Everything Was Alive and Dying, poem of morals and values and choices by Janet Kuypers

everything was alive and dying


I had a dream the other night
I walked out of the city
to a forest
and there were neatly paved bicycle paths
and trash cans every fifty feet
and trash every ten

and then a raccoon came right up to me
she had a few little baby raccoons
following her, it was so cute, I
wish I had my camera

and she spoke to me,
she said, thank you
thank you for not buying furs,
I know you humans are pretty smart,
you have to be able to figure out a way
to keep yourselves warm
without killing me

and I said, you know they don’t
do it for warmth,
they do it for fashion, they do it
for power. And she said I know.
But thank you anyway.


Then I walked a little further
and there was a stray cat
she still had her little neon collar on
with a little bell
and she walked a few feet,
stretched her front paws,
oh, she looked so darling
and then she walked right up to me
and she said thank you
and I said for what?
And she just looked at me for a moment,
her little ears were standing straight up,
and then she said, you know,
in some countries I’m considered
a delicacy. And I said how
do you know of these things?
And she said
when somebody eats one of you
word gets around
and then she looked up at me again
and said, and in some countries
the cow is sacred. Wouldn’t they
love to see how you humans
prepare them for slaughter, how you
hang them upside-down
and slit their throats
so their still beating hearts
will drain out all the blood for you
and she said isn’t it funny
how arbitrary your decision
to eat meat is?
and I said, don’t put me
in that category, I don’t eat meat
and she said I know


And I walked deeper in to the forest
managed to get away from the
picnic tables and the outhouses
that lined the forest edges
the roaring cars gave way to the
rustling of tree branches
crackling of fallen leaves
under my step

when the wind tunneled through
the wind whistled and sang
as it flew past the bark

and leaves

I walked
listened to the crack of dead branches
under my feet
and I felt a branch against my shoulder
I looked up and I could hear
the trees speak to me,
and they said
thank you for letting the
endangered animals live here amongst us
we do think they’re so pretty
and it would be a shame to see them go
and thank you for recycling paper
because you’re saving us
for just a little while longer

we’ve been on this planet for so long
embedded in the earth
we do have souls, you know
you can hear it in our songs
we cling with our roots
we don’t want to let go

and I said, but I don’t do much,
I don’t do enough
and they said we know
but we’ll take what we can get


and I woke up in a sweat


so tell me, Bob Dole
so tell me, Newt Gingrich
so tell me, Pat Bucannan
so tell me, Jesse Helms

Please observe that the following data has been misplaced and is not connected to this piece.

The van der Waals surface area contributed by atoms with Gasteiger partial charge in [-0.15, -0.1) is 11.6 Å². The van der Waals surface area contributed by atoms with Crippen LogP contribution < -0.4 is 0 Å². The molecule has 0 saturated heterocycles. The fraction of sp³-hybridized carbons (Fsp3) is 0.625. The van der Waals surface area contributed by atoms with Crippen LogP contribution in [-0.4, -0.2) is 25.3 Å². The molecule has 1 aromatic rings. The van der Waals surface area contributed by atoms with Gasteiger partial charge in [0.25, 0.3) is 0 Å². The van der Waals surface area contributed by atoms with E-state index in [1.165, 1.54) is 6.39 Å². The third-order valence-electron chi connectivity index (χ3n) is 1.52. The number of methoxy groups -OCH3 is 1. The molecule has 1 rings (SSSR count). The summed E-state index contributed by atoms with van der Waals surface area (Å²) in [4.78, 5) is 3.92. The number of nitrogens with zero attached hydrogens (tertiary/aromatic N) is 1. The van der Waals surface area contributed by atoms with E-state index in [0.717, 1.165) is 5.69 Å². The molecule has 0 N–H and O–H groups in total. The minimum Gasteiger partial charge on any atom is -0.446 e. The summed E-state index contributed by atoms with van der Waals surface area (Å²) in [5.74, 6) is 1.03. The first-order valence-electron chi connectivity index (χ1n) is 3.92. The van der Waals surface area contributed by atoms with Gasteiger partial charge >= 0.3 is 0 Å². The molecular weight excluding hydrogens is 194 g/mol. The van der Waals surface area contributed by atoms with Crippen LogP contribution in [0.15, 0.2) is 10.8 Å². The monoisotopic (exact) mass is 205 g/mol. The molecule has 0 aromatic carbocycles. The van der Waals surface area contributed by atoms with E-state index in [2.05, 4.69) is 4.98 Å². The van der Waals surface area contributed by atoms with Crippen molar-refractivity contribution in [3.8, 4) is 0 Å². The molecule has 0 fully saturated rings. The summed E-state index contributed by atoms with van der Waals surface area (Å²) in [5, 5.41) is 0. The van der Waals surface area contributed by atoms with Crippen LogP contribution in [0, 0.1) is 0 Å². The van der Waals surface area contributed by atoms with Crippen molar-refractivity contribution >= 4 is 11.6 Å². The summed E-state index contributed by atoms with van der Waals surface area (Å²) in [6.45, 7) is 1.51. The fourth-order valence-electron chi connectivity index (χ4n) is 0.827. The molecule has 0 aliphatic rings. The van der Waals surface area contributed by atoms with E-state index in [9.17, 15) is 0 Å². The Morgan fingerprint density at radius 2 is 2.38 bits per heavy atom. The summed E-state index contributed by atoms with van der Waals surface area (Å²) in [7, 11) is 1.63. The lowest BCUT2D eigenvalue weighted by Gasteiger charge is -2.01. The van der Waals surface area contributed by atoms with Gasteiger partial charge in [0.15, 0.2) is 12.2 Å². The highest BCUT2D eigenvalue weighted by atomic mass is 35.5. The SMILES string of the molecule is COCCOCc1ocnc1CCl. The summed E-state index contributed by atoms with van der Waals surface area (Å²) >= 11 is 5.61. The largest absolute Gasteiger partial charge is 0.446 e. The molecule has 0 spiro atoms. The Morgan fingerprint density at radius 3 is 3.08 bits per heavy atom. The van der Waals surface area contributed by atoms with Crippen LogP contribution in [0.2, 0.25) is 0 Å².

if you woke up from that dream
would you be in a sweat, too?


Do you even know why
we should save the rain forest?
Oh preserve the delicate balance,
just tear the whole forest down,
what difference does it make?
Put in some orange groves
so our concentrate orange juice
can be a little cheaper

did you know that medical researchers
have a very, very hard time
trying to come up with synthetic
cures for diseases on their own?
It helps them out a little if they can first
find the substance in nature.
A tree that appears in the rain forest
may be the only one of its species.
Or one like it may be two miles away,
instead of right next to it. I wonder
how many cures we’ve destroyed
to plant more orange groves.
Serves us right.


You know my motives aren’t selfless
I know that these things are worthwhile in my life

I’d like to find a cure to these diseases
before I die of them
and I’m not just a vegetarian
because I think it’s wrong to kill an animal
unless I have to
I also know the excess protein
pulls the calcium away from my bones
and gives me osteoporosis
and the excess fat gives me heart attacks
and I also know that we could be feeding
ten times more people
with the same resources used for meat production

You know, I know you’re looking at me
and calling me an extremist
but I’m sitting here, looking around me
looking at the destruction caused by family values
and thinking the right, moral, non-violent decisions
are also those extreme ones


everything is linked here
we destroy our animals
so we can be wasteful and violent
we destroy our plants
we destroy our earth
we’re even destroying our air
we wreak havoc on the soil, on the atmosphere
we dump our wastes into our lakes
we pump aerosol cans and exhaust pipes

and you tell me I’m extreme

and these animals and forests keep calling out to me
the oceans, the wind

and I’m beginning to think
that we just keep doing it
because we don’t know how to stop
and deep inside we feel the pain of
all that we’ve killed
and we try to control it by
popping a chemical-filled pain-killer

we live through the guilt
by taking caffeine, nicotine, morphine
and we keep ourselves thin with saccharin
and we keep ourselves sane with our alcohol poisoning
and when that’s not enough
maybe a line of coke

maybe shoot ourselves in the head
in front of the mirror in the master bedroom
or maybe just take some pills
walk into the garage, turn on the car
and just
fall asleep

in the wild
you have no power over anyone else

now that we’re civilized
we create our own wild

maybe when we have all this power
the only choice we have
is to destroy ourselves

and so we do